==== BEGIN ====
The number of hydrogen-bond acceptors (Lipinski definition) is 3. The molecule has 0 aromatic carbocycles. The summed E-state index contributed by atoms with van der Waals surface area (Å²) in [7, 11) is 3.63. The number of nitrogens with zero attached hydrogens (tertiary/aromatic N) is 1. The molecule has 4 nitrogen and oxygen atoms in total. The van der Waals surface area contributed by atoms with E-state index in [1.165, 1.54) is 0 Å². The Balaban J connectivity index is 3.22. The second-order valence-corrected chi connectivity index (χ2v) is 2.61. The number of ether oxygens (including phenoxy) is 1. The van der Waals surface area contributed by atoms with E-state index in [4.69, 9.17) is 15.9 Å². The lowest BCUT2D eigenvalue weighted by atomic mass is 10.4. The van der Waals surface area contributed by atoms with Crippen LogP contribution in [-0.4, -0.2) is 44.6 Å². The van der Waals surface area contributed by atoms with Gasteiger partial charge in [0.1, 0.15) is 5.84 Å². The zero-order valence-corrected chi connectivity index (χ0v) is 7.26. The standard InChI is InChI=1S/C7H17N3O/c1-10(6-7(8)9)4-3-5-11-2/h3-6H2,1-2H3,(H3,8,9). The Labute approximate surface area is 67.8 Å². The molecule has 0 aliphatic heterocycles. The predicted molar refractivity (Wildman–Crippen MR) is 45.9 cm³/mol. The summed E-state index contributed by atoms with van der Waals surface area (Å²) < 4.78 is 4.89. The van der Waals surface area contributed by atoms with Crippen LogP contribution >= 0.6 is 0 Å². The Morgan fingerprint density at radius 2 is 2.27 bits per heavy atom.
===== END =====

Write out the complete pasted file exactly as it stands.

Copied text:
The number of hydrogen-bond acceptors (Lipinski definition) is 3. The molecule has 0 aromatic carbocycles. The summed E-state index contributed by atoms with van der Waals surface area (Å²) in [7, 11) is 3.63. The number of nitrogens with zero attached hydrogens (tertiary/aromatic N) is 1. The molecule has 4 nitrogen and oxygen atoms in total. The van der Waals surface area contributed by atoms with E-state index in [1.165, 1.54) is 0 Å². The Balaban J connectivity index is 3.22. The second-order valence-corrected chi connectivity index (χ2v) is 2.61. The number of ether oxygens (including phenoxy) is 1. The van der Waals surface area contributed by atoms with E-state index in [4.69, 9.17) is 15.9 Å². The lowest BCUT2D eigenvalue weighted by atomic mass is 10.4. The van der Waals surface area contributed by atoms with Crippen LogP contribution in [-0.4, -0.2) is 44.6 Å². The van der Waals surface area contributed by atoms with Gasteiger partial charge in [0.1, 0.15) is 5.84 Å². The zero-order valence-corrected chi connectivity index (χ0v) is 7.26. The standard InChI is InChI=1S/C7H17N3O/c1-10(6-7(8)9)4-3-5-11-2/h3-6H2,1-2H3,(H3,8,9). The Labute approximate surface area is 67.8 Å². The molecule has 0 aliphatic heterocycles. The predicted molar refractivity (Wildman–Crippen MR) is 45.9 cm³/mol. The summed E-state index contributed by atoms with van der Waals surface area (Å²) < 4.78 is 4.89. The van der Waals surface area contributed by atoms with Crippen LogP contribution >= 0.6 is 0 Å². The Morgan fingerprint density at radius 2 is 2.27 bits per heavy atom.